This collection correspondence from Dew as well as an account book.
Note, dated October 16, 1837, written by Dew to Judge Abel P. Upshur, concerning the granting of credit to students by merchants. The note is handwritten on a printed Resolution by the Board of Visitors, adopted July, 1836.
Letter, dated October 18, 1837, written by Dew to William H. Harrison, principal of the Academy at the Wigwam in Amelia, Virginia, and defends the institution of slavery in the United States. The letter begins "I am glad to find that you agree with me on the subject of slavery. Every day convinces me of its blessings in southern latitudes, & I think you are right in regard to Liberia - Man cannot be uplifted from barbarism to civilization without the aid of slavery. All history demonstrates this proposition." Most of the letter concerns a list of books related to slaver and where they can be acquired, including Edmund Ruffin, a strong proponent of slavery. Dew also discusses life at William & Mary, noting the enrollment of 100 students and that most of the brightest pupils were sent from Harrison's academy.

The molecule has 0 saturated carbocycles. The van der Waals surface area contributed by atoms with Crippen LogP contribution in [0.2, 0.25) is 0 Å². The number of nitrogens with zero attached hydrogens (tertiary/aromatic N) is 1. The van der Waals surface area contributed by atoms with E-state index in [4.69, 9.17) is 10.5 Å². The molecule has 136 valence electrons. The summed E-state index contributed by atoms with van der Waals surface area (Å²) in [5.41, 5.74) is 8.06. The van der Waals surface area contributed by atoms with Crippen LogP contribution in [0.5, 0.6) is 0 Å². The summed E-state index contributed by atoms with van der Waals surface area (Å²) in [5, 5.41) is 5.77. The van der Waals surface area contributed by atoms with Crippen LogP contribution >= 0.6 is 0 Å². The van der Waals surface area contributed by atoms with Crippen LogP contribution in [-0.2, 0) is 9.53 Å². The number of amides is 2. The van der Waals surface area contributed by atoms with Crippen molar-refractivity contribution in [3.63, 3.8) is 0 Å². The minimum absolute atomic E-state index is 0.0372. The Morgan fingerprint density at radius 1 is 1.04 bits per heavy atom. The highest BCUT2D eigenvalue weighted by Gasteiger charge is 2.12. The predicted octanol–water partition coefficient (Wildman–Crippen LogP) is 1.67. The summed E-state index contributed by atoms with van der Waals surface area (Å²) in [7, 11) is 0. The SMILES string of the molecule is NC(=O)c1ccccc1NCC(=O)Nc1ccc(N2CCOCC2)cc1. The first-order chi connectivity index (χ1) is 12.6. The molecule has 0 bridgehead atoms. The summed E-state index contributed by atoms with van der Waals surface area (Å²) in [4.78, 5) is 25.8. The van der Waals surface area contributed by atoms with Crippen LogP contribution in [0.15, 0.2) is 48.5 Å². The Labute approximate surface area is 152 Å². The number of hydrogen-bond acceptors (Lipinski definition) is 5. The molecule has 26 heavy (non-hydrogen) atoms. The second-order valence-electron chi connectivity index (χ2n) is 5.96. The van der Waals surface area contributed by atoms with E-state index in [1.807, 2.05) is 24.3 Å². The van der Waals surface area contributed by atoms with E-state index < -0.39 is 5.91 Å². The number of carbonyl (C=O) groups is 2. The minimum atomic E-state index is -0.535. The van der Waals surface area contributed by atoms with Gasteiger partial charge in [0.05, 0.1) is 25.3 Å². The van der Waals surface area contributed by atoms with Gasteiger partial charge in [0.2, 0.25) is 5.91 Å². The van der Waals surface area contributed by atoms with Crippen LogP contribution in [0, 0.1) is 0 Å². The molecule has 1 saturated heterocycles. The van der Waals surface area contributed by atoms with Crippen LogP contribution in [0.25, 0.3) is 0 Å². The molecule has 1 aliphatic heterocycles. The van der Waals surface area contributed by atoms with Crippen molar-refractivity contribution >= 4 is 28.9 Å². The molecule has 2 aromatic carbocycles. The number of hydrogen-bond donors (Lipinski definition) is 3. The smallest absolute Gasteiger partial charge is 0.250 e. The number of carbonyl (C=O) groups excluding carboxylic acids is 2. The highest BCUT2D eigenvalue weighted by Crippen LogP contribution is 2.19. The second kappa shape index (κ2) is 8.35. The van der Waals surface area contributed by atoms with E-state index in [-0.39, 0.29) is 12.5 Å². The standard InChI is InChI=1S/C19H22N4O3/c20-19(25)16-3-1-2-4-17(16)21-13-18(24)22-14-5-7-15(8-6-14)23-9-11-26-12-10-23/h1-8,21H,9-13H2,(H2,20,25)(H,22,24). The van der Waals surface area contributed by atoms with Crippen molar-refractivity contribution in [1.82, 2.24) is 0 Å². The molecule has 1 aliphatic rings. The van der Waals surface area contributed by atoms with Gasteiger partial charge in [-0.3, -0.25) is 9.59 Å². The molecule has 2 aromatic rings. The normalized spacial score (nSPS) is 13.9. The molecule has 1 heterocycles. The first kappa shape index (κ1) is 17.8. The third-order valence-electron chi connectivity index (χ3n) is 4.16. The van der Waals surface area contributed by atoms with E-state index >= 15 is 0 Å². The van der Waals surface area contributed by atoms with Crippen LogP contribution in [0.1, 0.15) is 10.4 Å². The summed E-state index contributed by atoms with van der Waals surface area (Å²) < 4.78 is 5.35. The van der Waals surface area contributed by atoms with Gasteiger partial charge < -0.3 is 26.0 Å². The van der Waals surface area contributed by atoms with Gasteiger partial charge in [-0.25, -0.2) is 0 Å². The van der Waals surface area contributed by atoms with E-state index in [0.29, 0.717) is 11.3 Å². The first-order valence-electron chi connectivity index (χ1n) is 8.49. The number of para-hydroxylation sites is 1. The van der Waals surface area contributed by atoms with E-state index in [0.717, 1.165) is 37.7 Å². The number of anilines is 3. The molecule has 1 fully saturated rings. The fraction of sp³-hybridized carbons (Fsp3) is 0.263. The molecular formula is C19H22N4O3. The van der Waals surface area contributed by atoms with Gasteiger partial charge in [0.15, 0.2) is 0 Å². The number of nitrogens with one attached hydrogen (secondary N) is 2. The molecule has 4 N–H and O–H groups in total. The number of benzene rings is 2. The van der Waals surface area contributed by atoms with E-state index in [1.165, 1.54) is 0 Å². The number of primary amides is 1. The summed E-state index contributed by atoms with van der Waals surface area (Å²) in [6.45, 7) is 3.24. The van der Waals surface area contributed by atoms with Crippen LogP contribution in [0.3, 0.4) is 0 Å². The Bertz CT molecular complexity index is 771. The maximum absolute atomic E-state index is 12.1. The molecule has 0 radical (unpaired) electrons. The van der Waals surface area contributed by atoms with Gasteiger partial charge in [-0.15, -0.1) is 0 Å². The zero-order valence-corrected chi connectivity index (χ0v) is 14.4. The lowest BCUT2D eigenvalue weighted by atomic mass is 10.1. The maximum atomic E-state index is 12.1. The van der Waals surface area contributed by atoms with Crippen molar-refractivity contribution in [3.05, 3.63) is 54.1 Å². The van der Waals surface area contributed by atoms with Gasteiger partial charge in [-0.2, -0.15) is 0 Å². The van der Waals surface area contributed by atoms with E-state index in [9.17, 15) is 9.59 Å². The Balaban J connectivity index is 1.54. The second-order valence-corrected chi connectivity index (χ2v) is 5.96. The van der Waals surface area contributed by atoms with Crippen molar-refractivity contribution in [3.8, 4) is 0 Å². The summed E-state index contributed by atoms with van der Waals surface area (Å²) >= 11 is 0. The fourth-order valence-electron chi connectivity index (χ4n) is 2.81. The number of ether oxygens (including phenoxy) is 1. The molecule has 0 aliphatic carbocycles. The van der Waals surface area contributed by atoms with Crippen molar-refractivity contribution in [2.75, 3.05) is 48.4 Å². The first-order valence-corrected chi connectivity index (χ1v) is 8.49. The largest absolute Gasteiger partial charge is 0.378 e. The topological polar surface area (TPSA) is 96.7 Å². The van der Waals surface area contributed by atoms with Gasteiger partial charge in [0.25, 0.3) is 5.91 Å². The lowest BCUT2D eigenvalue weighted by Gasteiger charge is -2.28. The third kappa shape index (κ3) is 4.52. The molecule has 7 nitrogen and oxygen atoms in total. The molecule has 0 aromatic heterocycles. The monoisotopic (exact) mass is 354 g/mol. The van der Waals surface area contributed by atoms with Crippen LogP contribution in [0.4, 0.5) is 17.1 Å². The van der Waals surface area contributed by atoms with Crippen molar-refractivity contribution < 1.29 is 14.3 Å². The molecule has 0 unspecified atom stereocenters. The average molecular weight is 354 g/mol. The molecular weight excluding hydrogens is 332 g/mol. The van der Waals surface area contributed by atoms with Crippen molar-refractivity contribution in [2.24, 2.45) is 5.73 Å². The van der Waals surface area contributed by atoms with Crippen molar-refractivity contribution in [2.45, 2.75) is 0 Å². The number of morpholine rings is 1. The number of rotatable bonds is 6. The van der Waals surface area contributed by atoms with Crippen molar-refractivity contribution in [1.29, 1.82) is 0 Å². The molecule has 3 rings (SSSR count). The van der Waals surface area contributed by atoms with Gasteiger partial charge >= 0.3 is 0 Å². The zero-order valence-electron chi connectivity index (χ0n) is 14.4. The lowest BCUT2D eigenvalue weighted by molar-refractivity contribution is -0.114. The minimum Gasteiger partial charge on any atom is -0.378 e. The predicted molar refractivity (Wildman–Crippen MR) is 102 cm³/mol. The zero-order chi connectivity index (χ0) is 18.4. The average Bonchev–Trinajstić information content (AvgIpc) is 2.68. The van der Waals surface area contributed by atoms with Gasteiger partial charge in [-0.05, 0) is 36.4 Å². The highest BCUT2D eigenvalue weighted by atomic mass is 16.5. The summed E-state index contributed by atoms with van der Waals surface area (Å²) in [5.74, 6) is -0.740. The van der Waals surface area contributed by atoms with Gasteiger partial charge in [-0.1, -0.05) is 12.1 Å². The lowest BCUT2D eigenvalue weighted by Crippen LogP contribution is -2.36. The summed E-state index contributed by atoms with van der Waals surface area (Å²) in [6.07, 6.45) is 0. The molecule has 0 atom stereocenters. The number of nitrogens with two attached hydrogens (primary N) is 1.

Letter, dated July 13, 1842, written by Dew to George Southall, concerning violations of the law prohibiting the dealing with students on credit.
The account book includes stocks and bonds owned by Dew (1833-1846), notes on anatomy, the account of William & Mary College with Dew (1836-1840), personal accounts of Dew (1836-1844), names of students in Dew's junior and senior classes (1836-1846), the diary of an unknown person (Sept. 1, Oct. 9, 1852), a quotation from Thomas Moore, notes on farming, and William & Mary College graduates (1835, 1839-1846).
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